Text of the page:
BEIJING (Reuters) – A few border cities in northeastern China started to tighten COVID-19 measures, restricting travel and limiting gatherings in public spaces, and some declared a “pre-war” mode of vigilance and monitoring, as China combats an outbreak hitting mainly the north.
China reported 23 locally transmitted symptomatic cases for Wednesday, official data showed on Thursday, down from 50 a day earlier, bringing the total number to 270 since Oct. 17, when the current outbreak began.
Although the tally is tiny versus many clusters outside China, the spread to over a dozen provincial areas and a zero-tolerance policy have forced local officials to toughen restrictions, again squeezing the service sector including tourism and catering companies in a slowing economy.
In northeastern Heilongjiang province, which shares a border with Russia, Heihe city detected one local confirmed case, plus three asymptomatic cases, which China counts separately from patients with confirmed symptoms, for Oct. 27.
The city of 1.3 million demanded the suspension of manufacturing activities and business operations in urban areas, except for essential ones.
It banned people and vehicles in those urban areas from leaving and suspended entry into the areas for non-essential reasons via public roads, while halting bus and taxi services.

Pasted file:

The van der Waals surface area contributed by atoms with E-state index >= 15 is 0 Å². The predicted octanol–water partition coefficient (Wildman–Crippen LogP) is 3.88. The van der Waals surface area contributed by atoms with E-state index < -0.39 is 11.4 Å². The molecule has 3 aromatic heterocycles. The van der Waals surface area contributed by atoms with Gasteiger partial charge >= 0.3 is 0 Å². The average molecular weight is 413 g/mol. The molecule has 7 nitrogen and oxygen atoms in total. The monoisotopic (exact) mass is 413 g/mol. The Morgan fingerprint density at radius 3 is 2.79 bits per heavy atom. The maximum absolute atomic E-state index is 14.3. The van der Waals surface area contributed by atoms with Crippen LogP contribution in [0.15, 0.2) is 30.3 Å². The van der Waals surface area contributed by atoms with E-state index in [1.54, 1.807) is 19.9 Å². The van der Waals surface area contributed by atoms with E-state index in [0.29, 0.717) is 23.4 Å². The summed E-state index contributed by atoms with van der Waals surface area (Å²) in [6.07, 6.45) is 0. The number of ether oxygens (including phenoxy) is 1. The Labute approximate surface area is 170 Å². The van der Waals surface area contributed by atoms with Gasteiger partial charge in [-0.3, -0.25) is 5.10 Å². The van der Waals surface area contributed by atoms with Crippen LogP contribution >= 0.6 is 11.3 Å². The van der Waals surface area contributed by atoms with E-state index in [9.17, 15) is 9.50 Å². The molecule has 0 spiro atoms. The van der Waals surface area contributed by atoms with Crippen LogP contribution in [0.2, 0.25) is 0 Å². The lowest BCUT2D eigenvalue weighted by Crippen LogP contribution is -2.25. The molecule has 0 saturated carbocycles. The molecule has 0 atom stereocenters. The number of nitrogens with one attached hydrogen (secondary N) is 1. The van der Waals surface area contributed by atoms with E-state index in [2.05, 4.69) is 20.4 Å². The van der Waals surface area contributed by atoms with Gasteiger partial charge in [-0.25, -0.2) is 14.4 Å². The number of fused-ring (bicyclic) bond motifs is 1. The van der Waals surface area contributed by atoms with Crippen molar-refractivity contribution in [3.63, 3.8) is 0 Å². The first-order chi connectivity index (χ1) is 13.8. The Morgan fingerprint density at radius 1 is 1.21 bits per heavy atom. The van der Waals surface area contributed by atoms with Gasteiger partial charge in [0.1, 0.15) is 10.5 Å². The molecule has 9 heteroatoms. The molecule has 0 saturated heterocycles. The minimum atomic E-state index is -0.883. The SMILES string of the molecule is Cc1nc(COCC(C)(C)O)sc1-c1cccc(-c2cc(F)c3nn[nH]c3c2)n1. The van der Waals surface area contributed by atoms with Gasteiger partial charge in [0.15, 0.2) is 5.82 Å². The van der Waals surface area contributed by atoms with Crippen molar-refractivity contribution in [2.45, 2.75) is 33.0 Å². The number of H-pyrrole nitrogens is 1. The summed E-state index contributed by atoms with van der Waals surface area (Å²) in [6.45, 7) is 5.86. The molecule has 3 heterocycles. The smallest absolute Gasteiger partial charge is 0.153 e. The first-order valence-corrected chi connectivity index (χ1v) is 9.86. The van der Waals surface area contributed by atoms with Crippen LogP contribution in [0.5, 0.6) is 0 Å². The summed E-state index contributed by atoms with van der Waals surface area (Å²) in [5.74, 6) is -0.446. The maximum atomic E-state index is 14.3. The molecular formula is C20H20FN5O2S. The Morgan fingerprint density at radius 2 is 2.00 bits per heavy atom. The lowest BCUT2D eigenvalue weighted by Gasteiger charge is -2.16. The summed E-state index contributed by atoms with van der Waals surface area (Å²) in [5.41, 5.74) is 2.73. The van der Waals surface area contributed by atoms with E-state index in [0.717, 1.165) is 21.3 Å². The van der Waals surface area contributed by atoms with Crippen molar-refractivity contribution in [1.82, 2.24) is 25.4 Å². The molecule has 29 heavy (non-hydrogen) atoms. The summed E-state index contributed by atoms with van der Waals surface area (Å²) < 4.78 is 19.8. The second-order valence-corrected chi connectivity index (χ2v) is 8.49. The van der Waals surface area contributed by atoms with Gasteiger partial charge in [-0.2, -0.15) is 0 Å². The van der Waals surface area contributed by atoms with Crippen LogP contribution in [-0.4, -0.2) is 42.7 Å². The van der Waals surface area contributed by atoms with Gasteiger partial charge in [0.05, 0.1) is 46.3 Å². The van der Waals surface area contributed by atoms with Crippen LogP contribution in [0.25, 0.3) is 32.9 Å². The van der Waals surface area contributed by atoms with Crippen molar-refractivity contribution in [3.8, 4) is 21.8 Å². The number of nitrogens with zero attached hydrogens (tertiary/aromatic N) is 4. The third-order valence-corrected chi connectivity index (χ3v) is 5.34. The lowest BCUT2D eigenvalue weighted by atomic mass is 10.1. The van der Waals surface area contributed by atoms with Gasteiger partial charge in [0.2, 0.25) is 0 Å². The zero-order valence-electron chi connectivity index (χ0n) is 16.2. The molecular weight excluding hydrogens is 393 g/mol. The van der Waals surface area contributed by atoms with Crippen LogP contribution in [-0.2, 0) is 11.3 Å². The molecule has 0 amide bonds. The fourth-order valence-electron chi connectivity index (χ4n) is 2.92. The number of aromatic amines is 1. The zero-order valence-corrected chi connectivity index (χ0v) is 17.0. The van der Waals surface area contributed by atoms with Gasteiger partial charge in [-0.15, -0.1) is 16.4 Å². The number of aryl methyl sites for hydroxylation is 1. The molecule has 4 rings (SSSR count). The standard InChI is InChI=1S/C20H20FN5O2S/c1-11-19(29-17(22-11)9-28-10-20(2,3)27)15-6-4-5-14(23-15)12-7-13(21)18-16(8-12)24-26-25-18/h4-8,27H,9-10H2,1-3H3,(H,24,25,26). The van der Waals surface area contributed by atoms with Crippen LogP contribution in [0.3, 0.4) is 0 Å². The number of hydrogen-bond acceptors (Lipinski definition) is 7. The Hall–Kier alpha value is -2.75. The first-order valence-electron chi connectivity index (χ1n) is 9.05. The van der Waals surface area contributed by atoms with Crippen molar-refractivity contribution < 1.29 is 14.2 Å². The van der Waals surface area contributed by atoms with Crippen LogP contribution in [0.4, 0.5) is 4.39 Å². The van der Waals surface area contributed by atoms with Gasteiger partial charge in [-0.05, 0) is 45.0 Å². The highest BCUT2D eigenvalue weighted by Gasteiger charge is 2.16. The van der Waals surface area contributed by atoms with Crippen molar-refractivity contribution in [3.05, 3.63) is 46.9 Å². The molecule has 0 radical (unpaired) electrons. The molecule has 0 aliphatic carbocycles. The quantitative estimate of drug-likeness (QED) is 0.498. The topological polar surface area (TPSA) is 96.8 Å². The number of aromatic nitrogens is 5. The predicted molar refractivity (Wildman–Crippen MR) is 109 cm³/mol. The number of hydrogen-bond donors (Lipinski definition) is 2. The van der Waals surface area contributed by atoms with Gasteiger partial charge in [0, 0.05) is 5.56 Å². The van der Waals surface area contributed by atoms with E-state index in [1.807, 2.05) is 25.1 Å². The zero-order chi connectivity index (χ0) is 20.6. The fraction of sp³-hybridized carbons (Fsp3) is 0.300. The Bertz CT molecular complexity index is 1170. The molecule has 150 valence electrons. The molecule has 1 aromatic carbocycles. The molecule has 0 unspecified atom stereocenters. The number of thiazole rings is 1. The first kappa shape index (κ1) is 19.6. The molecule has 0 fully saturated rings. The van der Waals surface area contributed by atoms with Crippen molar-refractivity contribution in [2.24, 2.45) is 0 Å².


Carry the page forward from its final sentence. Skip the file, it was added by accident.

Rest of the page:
Flights from the city and some train services were cut, local media said on Wednesday.
It remains unclear how the Heihe cluster started, or whether any of the infected were linked to outbreaks in other regions.
Graphic: Northern Chinese cities grappling with local COVID-19 infections since mid-October – https://graphics.reuters.com/HEALTH-CORONAVIRUS/CHINA/gkplgxygmvb/chart.png
China’s high vaccination rate would in principle allow it to shift to a less disruptive endemic strategy, said Julian Evans-Pritchard, senior China economist at Capital Economics.
As of Oct. 23, 76% of China’s 1.41 billion population have received complete doses.
“But extreme caution prevails,” he said. “Any shift seems unlikely until at least after the Winter Olympics in February.”
Jiamusi city, also on the Heilongjiang-Russia border, has yet to report local cases in the latest outbreak, but said it will be on alert for a week until Nov. 3.
It required tourist sites to bar tourists from outside of Jiamusi, demanded reduction in gatherings and halted visits to elderly homes and mental health facilities.
Another two cities in Heilongjiang, Jixi and Mudanjiang, pledged to enter into a “pre-war” mode of high vigilance and stringent monitoring, though no local infections have been reported yet in the past week.
Some small border towns in northwestern and southwestern China, battling a higher risk of infections imported from overseas while equipped with relatively few resources, have suffered more severe disruptions than richer cities in China’s efforts to clear infections.
(Reporting by Ryan Woo and Roxanne Liu; Editing by Himani Sarkar and Michael Perry)